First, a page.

What would it take for you to pull your own eyes out? Not just pop out your own eyeballs… peel your eyelids off, too. Pop out those slimy orbs and pull those optics nerves until they snap. Force your fingers into the holes left in the front of your face. Reach in, and pick at the flesh until you can pull out chunks of brain meat like ground, bloody sausage. For one patient in this asylum for the insane – it’s a combo of drugs mixed with PCP causing her and scores of other patients to become homicidal maniacs. In Pink Eye, the mad have been medicated with uberviolent experimental pharmaceutical cocktails, and those who don’t tear out their own eyes are killing the staff and about to break out of the facility onto the streets. For one family living in a town nearby, life is about to become a living hell.
Savage Roses Productions (Addiction, Aunt Rose, Eat Your Heart Out) returns with director James Tucker at the helm once again, guiding another sick ship written by Joshua Nelson. Pink Eye centers around a prison-like hospital for the severe mentally ill, where two doctors are conducting chemical tests, injecting phencyclidine into the rabidly mad. Phencyclidine, known on the streets as PCP, is a psychotropic anesthetic that was infamous for disconnecting its user from their environment or body, allowing them to become capable of extreme actions because of their high threshold for pain – such as breaking bones to pull ones own hands through handcuff rings, or yanking on the steel so inhumanly hard that the links actually break.
Deemed illegal and banned from use, two doctors (under the guidance of a greedy, heartless pharmaceutical company) are leading tests nonetheless, injecting PCP cocktails into the mad. The result is an extreme outbreak of homicidal mania and self abuse, as patients tear themselves and others to shreds, about to break out upon the streets of an innocent town at any moment. One particular patient has taken to the drugs in a most unique way – his body deformed and covered in open sores, his mind twisted into a knot that wants to kill every last living creature in the world with his bare hands, blistering with poetry – Edgar breaks out and the body count soon begins to rise.
Edgar (played commandingly by newcomer Joshua James) is not normal. He wears the creepy mask of a swollen, pink eye victim, and about every word he speaks are quotations from Edgar Allen Poe. He poetically maneuvers his way through the hospital dispatching lives with scalpels and a pairs of human hands driven by the maddest of minds. When he gets out, crosses the woods and meets the little girl of a nearby family within, his focus soon turns to Delilah, an exceptionally beautiful victim. Delilah (played by the alluring Melissa Bacelar) is quickly captured, and soon its up to Brandon (Joshua Nelson) and an investigating officer to enter the asylum, survive the bloody carnival of evil within, and save her from the grips of a hell bent maniac.
The gore, when it struck, was supreme. Broken heads, knuckle deep eye wounds – the makeup and effects are vicious and convincing (save the bad angle on the crowbar/skull piercing at the end). The acting was especially far and beyond. Melissa Bacelar has a great screen presence. She dominates with ultra feminine charisma and is addicting to watch, and can even steal a scene from a cute little girl. Nelson is a little masculine monotone in his role, but its like an artistic grey that allows the other colors to seem more vibrant. From Raine Brown’s freak out sessions to the excessively cute Emma Hinz – Pink Eye is an example of how good low budget horror can be when you have a mega-talented cast and crew behind it. Joshua Nelson’s screenplay is lively and oddly artistic – the actors are as sharp as scalpels – Marc Fratto (director of Last Rites of the Dead) inputs on an excellent atmospheric soundtrack – and James Tucker brings out the most it has to offer with another directorial slam dunk that lingers like a lingering, vivid nightmare.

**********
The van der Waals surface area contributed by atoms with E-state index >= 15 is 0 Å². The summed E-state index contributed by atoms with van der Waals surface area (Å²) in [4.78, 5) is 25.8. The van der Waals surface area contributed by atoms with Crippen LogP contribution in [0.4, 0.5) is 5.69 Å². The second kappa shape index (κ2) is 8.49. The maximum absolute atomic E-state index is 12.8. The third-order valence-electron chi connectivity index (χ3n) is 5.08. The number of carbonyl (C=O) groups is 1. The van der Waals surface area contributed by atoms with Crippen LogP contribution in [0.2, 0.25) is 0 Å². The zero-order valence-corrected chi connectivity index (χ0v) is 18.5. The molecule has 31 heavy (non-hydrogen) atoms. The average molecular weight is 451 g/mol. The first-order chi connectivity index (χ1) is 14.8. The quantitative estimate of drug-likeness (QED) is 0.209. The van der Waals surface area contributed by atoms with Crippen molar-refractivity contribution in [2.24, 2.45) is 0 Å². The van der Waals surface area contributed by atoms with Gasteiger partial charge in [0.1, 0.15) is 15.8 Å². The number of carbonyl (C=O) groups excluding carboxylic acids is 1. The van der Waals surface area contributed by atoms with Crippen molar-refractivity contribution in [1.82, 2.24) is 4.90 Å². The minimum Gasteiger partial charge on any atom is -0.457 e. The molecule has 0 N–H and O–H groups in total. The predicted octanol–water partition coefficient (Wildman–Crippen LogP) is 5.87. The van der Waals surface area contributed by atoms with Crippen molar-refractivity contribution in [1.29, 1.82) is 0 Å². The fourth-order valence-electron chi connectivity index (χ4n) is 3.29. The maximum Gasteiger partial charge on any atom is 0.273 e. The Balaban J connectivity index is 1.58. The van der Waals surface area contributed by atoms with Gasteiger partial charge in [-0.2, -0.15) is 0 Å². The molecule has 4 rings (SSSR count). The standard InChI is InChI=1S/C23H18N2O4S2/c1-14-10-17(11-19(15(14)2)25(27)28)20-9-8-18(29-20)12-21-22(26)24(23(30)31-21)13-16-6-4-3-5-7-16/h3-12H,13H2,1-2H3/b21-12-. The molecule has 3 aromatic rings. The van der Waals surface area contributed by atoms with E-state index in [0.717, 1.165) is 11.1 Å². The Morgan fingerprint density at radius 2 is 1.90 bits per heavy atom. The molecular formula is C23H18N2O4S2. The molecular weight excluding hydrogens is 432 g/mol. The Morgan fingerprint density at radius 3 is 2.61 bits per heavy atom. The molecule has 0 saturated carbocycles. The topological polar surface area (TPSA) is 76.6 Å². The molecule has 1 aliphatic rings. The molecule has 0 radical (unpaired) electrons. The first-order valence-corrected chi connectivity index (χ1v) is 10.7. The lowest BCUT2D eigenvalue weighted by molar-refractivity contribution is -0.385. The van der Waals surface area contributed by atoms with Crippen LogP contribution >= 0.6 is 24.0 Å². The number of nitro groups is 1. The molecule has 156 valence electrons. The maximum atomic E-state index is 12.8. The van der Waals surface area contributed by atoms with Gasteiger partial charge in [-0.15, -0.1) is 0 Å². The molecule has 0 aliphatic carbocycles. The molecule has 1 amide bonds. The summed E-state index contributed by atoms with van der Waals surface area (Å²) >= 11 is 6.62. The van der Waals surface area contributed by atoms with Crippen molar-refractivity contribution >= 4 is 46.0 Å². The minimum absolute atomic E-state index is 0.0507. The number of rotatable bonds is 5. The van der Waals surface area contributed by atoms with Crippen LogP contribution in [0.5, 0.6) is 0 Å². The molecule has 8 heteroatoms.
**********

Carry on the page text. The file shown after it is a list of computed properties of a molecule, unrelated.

Final analysis: An imperfect, offensive, low budget horror nightmare. Pink Eye may at times seem like it was rush produced, but the low budget atmosphere quickly absorbs the minor bumps and blemishes and allows a strong ensemble to shine through like the sheen of a bloody pool seeping through the ceiling from an upstairs murder scene. Once again, Savage Roses puts together a ton of underrated talent and delivers a uniquely raw horror experience – its shortcomings being the budget only. The directing, bloody effects, and acting take this film far beyond the mass of low budget efforts. It has that gritty 70’s feel of an early Tom Savini/Wes Craven cross. Id even go so far to say that if Tucker’s films had been introduced to wide audiences in theaters in the late 70’s, I think he could have made as strong an impact as the like of an early Carpenter or Craven. What comes across in the end isn’t the same style (to each their own) – but it manages to tattoo your imagination with a likewise unique strength. In the past five years, when it comes to low budget films, Id be pressed to name a better horror filmmaking team than Joshua Nelson and James Tucker. If you don’t manage to catch Pink Eye at a conspicuous late night theater on the coast, watch for it through pus-crusted eyes to hit DVD shelves in 2008.